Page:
In response to the mass shooting that took at least 49 lives at a mosque in Christchurch, New Zealand, a number of groups that promote atheism and church/state separation have issued these statements.
The Center for Inquiry:
Our statement on the shooting in Christchurch.
"We are one species, one global human civilization, and we rise or fall together. We choose to rise." pic.twitter.com/FKrzefUkVg
— Center for Inquiry (@center4inquiry) March 15, 2019
We are one species, one global human civilization, and we rise or fall together.
We choose reason over rage and empathy over bigotry. We choose critical thinking and compassionate hearts.
We choose to rise.
Rachel Laser, president and CEO of Americans United for Separation of Church and State, issued the following statement in the wake of the attack on two mosques in Christchurch, New Zealand:
“Our hearts are heavy today as we try to comprehend the aftermath of the tragic murders of 49 people and the wounding of at least 20 others in New Zealand. This brutal attack by a white nationalist is another reminder of the threat posed by the global reach of hateful extremism and ideologies based on division, fear and violence. We must stand united against this growing plague of hate.
“The right of people to gather peacefully for worship is a fundamental human freedom. It must be protected, and it cannot bend even in the face of the most extreme forms of violence.
“We stand united with Muslims in New Zealand and around the world as well as all the people of New Zealand during this difficult time.”
American Atheists (President Nick Fish):
It goes without saying that no one should be targeted because of their religion or irreligion. The Freedom From Religion Foundation condemns all hate crimes and deplores gun violence, which, unfortunately, occurs on a daily basis in the United States.
We know this attack, almost certainly religiously motivated, will be met with more calls for “thoughts and prayers,” but prayers cannot stop mass shootings…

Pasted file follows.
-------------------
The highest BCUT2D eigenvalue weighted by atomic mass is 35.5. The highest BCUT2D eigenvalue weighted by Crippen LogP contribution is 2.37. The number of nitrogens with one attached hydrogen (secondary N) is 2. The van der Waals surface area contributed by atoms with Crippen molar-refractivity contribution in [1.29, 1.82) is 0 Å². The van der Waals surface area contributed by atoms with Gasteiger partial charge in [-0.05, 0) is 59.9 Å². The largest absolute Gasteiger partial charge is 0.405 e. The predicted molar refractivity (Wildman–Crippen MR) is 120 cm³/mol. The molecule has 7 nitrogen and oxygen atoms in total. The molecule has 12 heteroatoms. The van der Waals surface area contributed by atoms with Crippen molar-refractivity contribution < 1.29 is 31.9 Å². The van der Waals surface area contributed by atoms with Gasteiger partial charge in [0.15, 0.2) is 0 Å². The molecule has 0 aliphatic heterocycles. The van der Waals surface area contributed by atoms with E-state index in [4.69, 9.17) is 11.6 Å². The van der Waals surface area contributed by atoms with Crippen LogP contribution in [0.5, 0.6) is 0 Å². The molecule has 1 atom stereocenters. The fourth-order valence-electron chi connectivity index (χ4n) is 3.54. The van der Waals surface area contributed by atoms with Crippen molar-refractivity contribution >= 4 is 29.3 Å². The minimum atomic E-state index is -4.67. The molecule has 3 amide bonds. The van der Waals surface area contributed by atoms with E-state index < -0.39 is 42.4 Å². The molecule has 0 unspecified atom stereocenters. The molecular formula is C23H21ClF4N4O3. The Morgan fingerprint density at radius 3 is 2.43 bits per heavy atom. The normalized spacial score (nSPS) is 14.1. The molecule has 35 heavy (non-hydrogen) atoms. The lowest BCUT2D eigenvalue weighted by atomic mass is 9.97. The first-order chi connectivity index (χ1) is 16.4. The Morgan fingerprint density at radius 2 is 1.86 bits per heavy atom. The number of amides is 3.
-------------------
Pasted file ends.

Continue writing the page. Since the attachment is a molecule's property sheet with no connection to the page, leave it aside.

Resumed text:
Violence of any sort is abhorrent. But violence is particularly repellant when it targets those who are different — whether the difference is of color, sex, religion, nationality or culture. That’s what makes the Christchurch killings especially repugnant and frightening.
There are no words to articulate the pain, loss, and sadness felt today by Muslims in Christchurch, the broader faith community, and all people of New Zealand in the aftermath of this massacre.
This was an act of terrorism. A religious community came together for peaceful worship and instead had their lives shattered. It is yet another example of the global rise of intolerance, and offering our condolences is no longer enough.
Each of us who values equality must take concrete action against the expanding influence of white nationalism, xenophobic bigotry, and anti-Muslim hatred. This starts with examining our own words and actions to ensure that we are not contributing to a climate where these attacks are even conceivable.
Because atheists believe that there is no life after this one, we have a profound moral responsibility to make our world a place where all humans can thrive. This includes confronting racism, xenophobia, and all forms of bigotry — wherever they exist.
We will stand shoulder-to-shoulder with every Muslim who feels less welcome, less safe, and less free because of this attack, and we have a renewed commitment to shaping a world where religious equality and the freedom of conscience for all is sacrosanct.
New Zealand is a country built on principles of an open and free society, where people are free to believe and worship as they please. The New Zealand Association of Rationalists and Humanists stand fast to this principle as it is the cornerstone of an enlightened society.
The atrocity committed against innocent Muslims today was not only an attack on a vulnerable minority, it was an attack on the very foundations of the value system we hold dear. It has been evident from the reactions of New Zealanders from every walk of life, from the Prime Minister to everyday New Zealanders that we condemn this attack in the strongest possible terms, and that our foundations of compassion and community are strong.
No words I can offer can possibly come close to assuaging the sorrow that the families of the victims will be feeling in this moment. What we can do is make clear that we will stand with them, that we will do everything in our power to ensure this never happens again on New Zealand soil.
At the end of the day we are all New Zealanders. We stand beside each other and support each other, no matter what our differences. As I write this many of our members are putting their hands up to support the victims and show that compassion is stronger than hate.
This post will be updated as more reactions come in.
(Image via Shutterstock)